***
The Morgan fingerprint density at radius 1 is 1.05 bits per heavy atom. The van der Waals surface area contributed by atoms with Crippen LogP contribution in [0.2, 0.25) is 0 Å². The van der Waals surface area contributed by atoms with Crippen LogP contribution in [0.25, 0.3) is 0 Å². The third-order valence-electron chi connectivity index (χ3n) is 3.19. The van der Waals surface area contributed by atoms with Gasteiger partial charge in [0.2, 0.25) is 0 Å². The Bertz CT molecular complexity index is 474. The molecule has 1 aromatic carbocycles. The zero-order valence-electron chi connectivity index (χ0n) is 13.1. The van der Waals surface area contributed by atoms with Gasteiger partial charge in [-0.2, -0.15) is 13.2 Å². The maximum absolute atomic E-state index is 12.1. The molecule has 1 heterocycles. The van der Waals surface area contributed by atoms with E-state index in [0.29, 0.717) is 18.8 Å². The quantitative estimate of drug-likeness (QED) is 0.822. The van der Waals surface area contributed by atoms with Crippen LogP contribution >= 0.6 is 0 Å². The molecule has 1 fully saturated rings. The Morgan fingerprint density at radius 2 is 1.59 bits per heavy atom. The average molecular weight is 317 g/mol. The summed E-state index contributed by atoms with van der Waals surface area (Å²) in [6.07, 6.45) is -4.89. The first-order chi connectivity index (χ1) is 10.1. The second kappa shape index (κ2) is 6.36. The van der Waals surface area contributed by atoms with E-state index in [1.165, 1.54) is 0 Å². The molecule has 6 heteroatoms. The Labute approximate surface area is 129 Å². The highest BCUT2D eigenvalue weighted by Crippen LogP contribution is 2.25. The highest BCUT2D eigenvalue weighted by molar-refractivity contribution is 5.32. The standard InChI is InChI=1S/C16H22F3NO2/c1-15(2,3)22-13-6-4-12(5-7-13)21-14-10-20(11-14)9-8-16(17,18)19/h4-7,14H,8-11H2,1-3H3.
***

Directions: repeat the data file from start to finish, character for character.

The Morgan fingerprint density at radius 1 is 1.05 bits per heavy atom. The van der Waals surface area contributed by atoms with Crippen LogP contribution in [0.2, 0.25) is 0 Å². The van der Waals surface area contributed by atoms with Crippen LogP contribution in [0.25, 0.3) is 0 Å². The third-order valence-electron chi connectivity index (χ3n) is 3.19. The van der Waals surface area contributed by atoms with Gasteiger partial charge in [0.2, 0.25) is 0 Å². The Bertz CT molecular complexity index is 474. The molecule has 1 aromatic carbocycles. The zero-order valence-electron chi connectivity index (χ0n) is 13.1. The van der Waals surface area contributed by atoms with Gasteiger partial charge in [-0.2, -0.15) is 13.2 Å². The maximum absolute atomic E-state index is 12.1. The molecule has 1 heterocycles. The van der Waals surface area contributed by atoms with E-state index in [0.29, 0.717) is 18.8 Å². The quantitative estimate of drug-likeness (QED) is 0.822. The van der Waals surface area contributed by atoms with Crippen LogP contribution >= 0.6 is 0 Å². The molecule has 1 fully saturated rings. The Morgan fingerprint density at radius 2 is 1.59 bits per heavy atom. The average molecular weight is 317 g/mol. The summed E-state index contributed by atoms with van der Waals surface area (Å²) in [6.07, 6.45) is -4.89. The first-order chi connectivity index (χ1) is 10.1. The second kappa shape index (κ2) is 6.36. The van der Waals surface area contributed by atoms with E-state index in [1.165, 1.54) is 0 Å². The molecule has 6 heteroatoms. The Labute approximate surface area is 129 Å². The highest BCUT2D eigenvalue weighted by Crippen LogP contribution is 2.25. The highest BCUT2D eigenvalue weighted by molar-refractivity contribution is 5.32. The standard InChI is InChI=1S/C16H22F3NO2/c1-15(2,3)22-13-6-4-12(5-7-13)21-14-10-20(11-14)9-8-16(17,18)19/h4-7,14H,8-11H2,1-3H3.